RTs know COPD as a disease that’s mainly treated with inhaled and systemic medications, lifestyle changes, and ideally, pulmonary rehabilitation. But several new treatments are coming down the pike as well. Here’s what you need to know about them –
Targeted Lung Denervation
In targeted lung denervation (TLD), a special catheter is passed through a bronchoscope into the lungs so that radiotherapy can be applied to interrupt nerve transmission outside the main bronchi. The goal of the therapy is permanent bronchodilation, a reduction in mucus production, and a decrease in airway inflammation resulting from a reduction in the release of acetylcholine, a neurotransmitter known to influence airway muscle tone, mucus secretion, and inflammation.
In a multicenter study published last summer, an international group of researchers performed the procedure in 15 patients with moderate to severe COPD, then followed them for three years. COPD did not worsen in any of the patients, and the rate of COPD exacerbations was low. Lung function and exercise capacity tests revealed TLD without bronchodilators resulted in similar benefits to those seen with long-acting inhaled anticholinergic therapy throughout the follow up period, and no adverse events related to TLD were noted. Health-related quality of life, however, did not appear to benefit from the treatment.
Robotic Lung Volume Reduction Surgery
Traditional lung volume reduction surgery (LVRS) requires a large chest incision to access the lungs and remove diseased portions. Earlier this year, Northwestern University became the first hospital in the country to perform a new version of LVRS using a robotic device that requires just three small incisions on the right side of the chest.
The surgeon maneuvers the robotic device via a high definition monitor that allows him or her a more detailed, 3D view of the operating area than can be seen with the human eye alone. The system consists of three robotic arms that hold the surgical instruments and a fourth that holds the 3D cameras. The arms are precisely controlled by the surgeon as he or she performs the procedure.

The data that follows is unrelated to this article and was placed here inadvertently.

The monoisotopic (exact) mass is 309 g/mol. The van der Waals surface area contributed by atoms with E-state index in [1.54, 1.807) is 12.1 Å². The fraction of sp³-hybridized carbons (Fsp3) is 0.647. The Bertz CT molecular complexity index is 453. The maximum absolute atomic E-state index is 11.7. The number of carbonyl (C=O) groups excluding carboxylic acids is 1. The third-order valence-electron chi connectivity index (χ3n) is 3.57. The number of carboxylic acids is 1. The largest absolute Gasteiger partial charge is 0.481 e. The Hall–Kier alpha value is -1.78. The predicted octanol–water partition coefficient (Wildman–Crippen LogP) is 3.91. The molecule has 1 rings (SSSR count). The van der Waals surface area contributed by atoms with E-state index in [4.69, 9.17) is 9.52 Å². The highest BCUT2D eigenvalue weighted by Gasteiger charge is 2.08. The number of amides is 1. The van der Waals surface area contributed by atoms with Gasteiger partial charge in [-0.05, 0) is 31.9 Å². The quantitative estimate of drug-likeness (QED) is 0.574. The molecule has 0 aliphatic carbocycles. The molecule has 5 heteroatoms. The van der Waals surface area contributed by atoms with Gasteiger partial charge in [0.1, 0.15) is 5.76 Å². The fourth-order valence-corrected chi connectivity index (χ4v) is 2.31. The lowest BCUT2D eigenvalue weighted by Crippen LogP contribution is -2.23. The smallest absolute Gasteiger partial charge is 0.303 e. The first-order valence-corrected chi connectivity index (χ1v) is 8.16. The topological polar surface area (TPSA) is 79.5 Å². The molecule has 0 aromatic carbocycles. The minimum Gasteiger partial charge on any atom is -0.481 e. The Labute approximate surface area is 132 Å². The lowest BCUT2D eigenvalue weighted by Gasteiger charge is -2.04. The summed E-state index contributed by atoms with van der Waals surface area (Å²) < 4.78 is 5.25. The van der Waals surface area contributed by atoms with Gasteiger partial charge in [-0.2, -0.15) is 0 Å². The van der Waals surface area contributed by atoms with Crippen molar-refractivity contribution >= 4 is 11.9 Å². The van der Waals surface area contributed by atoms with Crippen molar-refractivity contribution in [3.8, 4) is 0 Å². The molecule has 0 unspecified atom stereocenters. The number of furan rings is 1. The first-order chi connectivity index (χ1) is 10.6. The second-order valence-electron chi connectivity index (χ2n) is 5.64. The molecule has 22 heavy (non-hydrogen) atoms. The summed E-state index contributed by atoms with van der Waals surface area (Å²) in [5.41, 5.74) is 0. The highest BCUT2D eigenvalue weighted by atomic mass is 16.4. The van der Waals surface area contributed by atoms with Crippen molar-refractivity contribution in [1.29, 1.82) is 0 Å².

Benefits of robotic LVRS are reduced scaring, a minimized risk of infection, and a potentially shorter hospital stay.
Bronchoscopic Thermal Vapor Ablation
One of several endoscopic lung volume reduction techniques, bronchoscopic thermal vapor ablation (BTVA) is designed to reduce hyperinflation in patients with advanced emphysema, thus improving respiratory mechanics.
Software is used to identify the target segments in the lungs, and the procedure may be performed under deep sedation or general anesthesia. Once the BTVA catheter is positioned and occlusion of the target segment by the occlusion balloon is achieved, heated water vapor is delivered, leading to an inflammatory response that results in volume reduction.
According to a recent review of the technique, BTVA has been evaluated in several single-arm studies along with one multinational randomized controlled trial, but given the limited data should only be performed in clinical trials, or in areas where the product is readily available.
Endobronchial Coils, Endobronchial Valves, and Intrabronchial Valves
Endobronchial coils, endobronchial valves (EBV), and intrabronchial valves (IBV) are bronchoscopic lung volume reduction techniques aimed at placing coils or valves into the lungs to treat severe emphysema.
A meta-analysis of randomized controlled trials involving coils, EBV, and IBV that was published by Chinese researchers this past December found both coils and EBV improved pulmonary function, exercise capacity, and quality of life for people with emphysema when compared to conventional therapy. However, the treatments were also associated with serious adverse effects. No improvements in outcomes were seen between IBV and conventional therapy.
A new bronchoscopic method of treating chronic bronchitis by reducing the number of mucus-producing cells in the lungs is being tested now in a study taking place at select centers.
In the minimally invasive procedure, dubbed bronchial rheoplasty, the clinician inserts a bronchoscope into the lungs and the investigational device is then used to deliver short bursts of electrical energy to the inner walls of the bronchi. The electrical bursts cause the cells that produce excess mucus to break open and die, paving the way for the growth of new cells that produce less mucus.
The device manufacturer announced that the first patient was treated at Temple Lung Center in Philadelphia in January.
Extracted from AARC (American Association for Respiratory Care)